Valero is typical in its preference for growth through acquisition of existing refineries, rather than breaking ground for new ones. "We don't have any plans to build a grassroots refinery," says William E. Greehey, the chairman and CEO. To the extent that the industry has boosted capacity, it has come instead through "creep" -- lingo for adding to existing plants. Overall, refining capacity has risen just 8% inside the U.S. since 1996, vs. 13% outside the U.S., according to data compiled by Oil & Gas Journal and brokerage Friedman, Billings, Ramsey & Co. (FBR)
Another reason for the capacity squeeze: The industry is also closing smaller plants. Shell Oil Co. plans to shut one in Bakersfield, Calif., on Oct. 1, even though the state has some of the country's worst supply problems. Shell, which didn't try to find a buyer for the refinery, says not enough oil is available locally to keep it supplied. But in a letter to the Federal Trade Commission, Senator Ron Wyden (D-Ore.) questions that explanation and asks whether the closure will "cause further anticompetitive problems in West Coast gasoline markets, such as raising prices or restricting supply."
Wyden isn't the only lawmaker on the refiners' case. A 400-page report in 2002 by the staff of the Senate's Permanent Subcommittee on Investigations, then chaired by Democrat Carl Levin of Michigan, uncovered several internal memos in which oil-industry execs advocated measures to hold back refinery output to keep gas prices high. That report trumpeted an earlier FTC analysis showing that, according to one method of calculating market concentration, 28 states had "tight oligopolies" in 2000, up from 14 in 1994.
Refining execs argue their business is competitive. But the fact is, the main relief for consumers in recent years has come from imported gasoline, which accounts for around 10% of domestic supply. That's double the 5% of a decade ago. Trouble is, relief isn't instant. With the exception of neighboring Canada, foreign refiners take longer than domestic ones to step up deliveries when supply falls. Earlier this year, in fact, imports actually fell from the level of a year earlier -- possibly because foreign refiners needed time to comply with new federal low-sulfur standards. And some imports come from unreliable sources such as Venezuela.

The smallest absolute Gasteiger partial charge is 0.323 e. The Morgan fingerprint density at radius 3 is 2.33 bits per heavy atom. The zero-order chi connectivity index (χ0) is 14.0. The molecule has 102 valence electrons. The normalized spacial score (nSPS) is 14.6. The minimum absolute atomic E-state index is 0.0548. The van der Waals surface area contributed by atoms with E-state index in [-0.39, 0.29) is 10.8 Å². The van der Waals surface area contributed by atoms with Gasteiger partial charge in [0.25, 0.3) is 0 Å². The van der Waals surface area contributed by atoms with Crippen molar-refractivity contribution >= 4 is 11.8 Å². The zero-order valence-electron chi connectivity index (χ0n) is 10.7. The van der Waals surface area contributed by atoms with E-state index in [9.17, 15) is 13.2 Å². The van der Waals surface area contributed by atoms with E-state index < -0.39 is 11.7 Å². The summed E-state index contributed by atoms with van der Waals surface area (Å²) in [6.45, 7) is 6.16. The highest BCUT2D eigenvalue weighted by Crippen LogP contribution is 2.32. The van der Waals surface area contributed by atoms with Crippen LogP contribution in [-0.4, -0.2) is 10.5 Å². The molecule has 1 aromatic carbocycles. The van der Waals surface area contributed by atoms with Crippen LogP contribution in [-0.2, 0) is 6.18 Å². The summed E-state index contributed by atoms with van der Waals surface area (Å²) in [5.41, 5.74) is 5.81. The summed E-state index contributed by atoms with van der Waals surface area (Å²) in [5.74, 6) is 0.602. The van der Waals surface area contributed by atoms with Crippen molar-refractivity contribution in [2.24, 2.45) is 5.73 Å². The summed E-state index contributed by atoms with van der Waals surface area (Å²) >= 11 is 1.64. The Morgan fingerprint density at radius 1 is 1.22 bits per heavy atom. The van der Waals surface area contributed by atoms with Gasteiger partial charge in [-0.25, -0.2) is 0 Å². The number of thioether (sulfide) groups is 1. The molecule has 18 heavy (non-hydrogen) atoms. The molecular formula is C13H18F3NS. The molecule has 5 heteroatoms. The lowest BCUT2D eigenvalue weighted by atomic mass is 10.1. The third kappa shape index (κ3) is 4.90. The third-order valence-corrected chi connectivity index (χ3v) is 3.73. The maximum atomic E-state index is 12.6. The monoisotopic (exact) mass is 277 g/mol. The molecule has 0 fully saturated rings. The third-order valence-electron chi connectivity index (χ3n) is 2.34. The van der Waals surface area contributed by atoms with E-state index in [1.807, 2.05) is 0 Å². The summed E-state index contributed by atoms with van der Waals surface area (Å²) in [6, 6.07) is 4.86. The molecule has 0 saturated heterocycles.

In contrast with the debate over the industry's structure, there's near unanimity that differing regional blends of gasoline contribute to higher prices by making it harder for refineries to ship gasoline to hard-up regions with incompatible formulations. Many analysts are worried about the possibility of a big price spike in New York and Connecticut because those states began using ethanol as an oxygenate additive this year. June is the deadline for starting to sell the summer blend, which must not evaporate and pollute the air when pumped on hot summer days. Prices could rise 30 cents to 40 cents per gallon if there's a shortage, the Energy Dept. concluded last year.
That's the kind of thing that can happen when an industry is overstretched. Yet as little momentum exists for standardizing environmental regulations as there is for boosting refining capacity. That may be great news for the refinery industry. But U.S. drivers are going to have to get used to those wild upward price swings. By Peter Coy in New York, with Stephanie Anderson Forest in Dallas and Christopher Palmeri in Los Angeles